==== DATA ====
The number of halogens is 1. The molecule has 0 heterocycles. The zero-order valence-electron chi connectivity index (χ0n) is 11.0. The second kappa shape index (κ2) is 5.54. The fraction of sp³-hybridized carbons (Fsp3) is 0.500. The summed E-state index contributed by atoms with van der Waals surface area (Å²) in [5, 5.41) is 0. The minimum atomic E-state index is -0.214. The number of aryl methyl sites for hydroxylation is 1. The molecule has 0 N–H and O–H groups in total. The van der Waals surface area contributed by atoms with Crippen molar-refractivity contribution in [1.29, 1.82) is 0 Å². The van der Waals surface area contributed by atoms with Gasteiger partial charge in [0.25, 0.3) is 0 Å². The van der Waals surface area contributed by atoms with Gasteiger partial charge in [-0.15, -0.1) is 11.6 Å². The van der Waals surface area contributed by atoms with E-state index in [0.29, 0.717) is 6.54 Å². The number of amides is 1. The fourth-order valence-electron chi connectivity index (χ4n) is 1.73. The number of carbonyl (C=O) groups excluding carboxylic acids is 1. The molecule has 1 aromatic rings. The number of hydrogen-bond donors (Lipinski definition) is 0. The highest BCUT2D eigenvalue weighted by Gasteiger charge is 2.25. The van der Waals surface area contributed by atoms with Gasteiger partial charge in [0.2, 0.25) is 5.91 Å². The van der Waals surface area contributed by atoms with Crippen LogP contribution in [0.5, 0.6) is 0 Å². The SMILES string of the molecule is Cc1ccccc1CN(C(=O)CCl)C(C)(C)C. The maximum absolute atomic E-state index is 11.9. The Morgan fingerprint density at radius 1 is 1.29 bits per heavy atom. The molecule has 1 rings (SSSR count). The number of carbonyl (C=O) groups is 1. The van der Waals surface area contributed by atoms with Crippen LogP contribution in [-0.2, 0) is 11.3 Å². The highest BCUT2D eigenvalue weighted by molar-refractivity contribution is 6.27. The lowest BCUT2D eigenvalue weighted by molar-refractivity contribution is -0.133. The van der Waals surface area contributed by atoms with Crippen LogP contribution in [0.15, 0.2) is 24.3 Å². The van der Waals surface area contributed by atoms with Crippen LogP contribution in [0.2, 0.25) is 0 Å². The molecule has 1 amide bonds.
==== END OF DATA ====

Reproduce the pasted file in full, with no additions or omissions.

The number of halogens is 1. The molecule has 0 heterocycles. The zero-order valence-electron chi connectivity index (χ0n) is 11.0. The second kappa shape index (κ2) is 5.54. The fraction of sp³-hybridized carbons (Fsp3) is 0.500. The summed E-state index contributed by atoms with van der Waals surface area (Å²) in [5, 5.41) is 0. The minimum atomic E-state index is -0.214. The number of aryl methyl sites for hydroxylation is 1. The molecule has 0 N–H and O–H groups in total. The van der Waals surface area contributed by atoms with Crippen molar-refractivity contribution in [1.29, 1.82) is 0 Å². The van der Waals surface area contributed by atoms with Gasteiger partial charge in [0.25, 0.3) is 0 Å². The van der Waals surface area contributed by atoms with Gasteiger partial charge in [-0.15, -0.1) is 11.6 Å². The van der Waals surface area contributed by atoms with E-state index in [0.29, 0.717) is 6.54 Å². The number of amides is 1. The fourth-order valence-electron chi connectivity index (χ4n) is 1.73. The number of carbonyl (C=O) groups excluding carboxylic acids is 1. The molecule has 1 aromatic rings. The number of hydrogen-bond donors (Lipinski definition) is 0. The highest BCUT2D eigenvalue weighted by Gasteiger charge is 2.25. The van der Waals surface area contributed by atoms with Gasteiger partial charge in [0.2, 0.25) is 5.91 Å². The van der Waals surface area contributed by atoms with Crippen LogP contribution in [0.5, 0.6) is 0 Å². The SMILES string of the molecule is Cc1ccccc1CN(C(=O)CCl)C(C)(C)C. The maximum absolute atomic E-state index is 11.9. The Morgan fingerprint density at radius 1 is 1.29 bits per heavy atom. The molecule has 1 rings (SSSR count). The number of carbonyl (C=O) groups is 1. The van der Waals surface area contributed by atoms with Crippen LogP contribution in [-0.2, 0) is 11.3 Å². The highest BCUT2D eigenvalue weighted by molar-refractivity contribution is 6.27. The lowest BCUT2D eigenvalue weighted by molar-refractivity contribution is -0.133. The van der Waals surface area contributed by atoms with Crippen LogP contribution in [0.15, 0.2) is 24.3 Å². The van der Waals surface area contributed by atoms with Crippen LogP contribution in [0.2, 0.25) is 0 Å². The molecule has 1 amide bonds.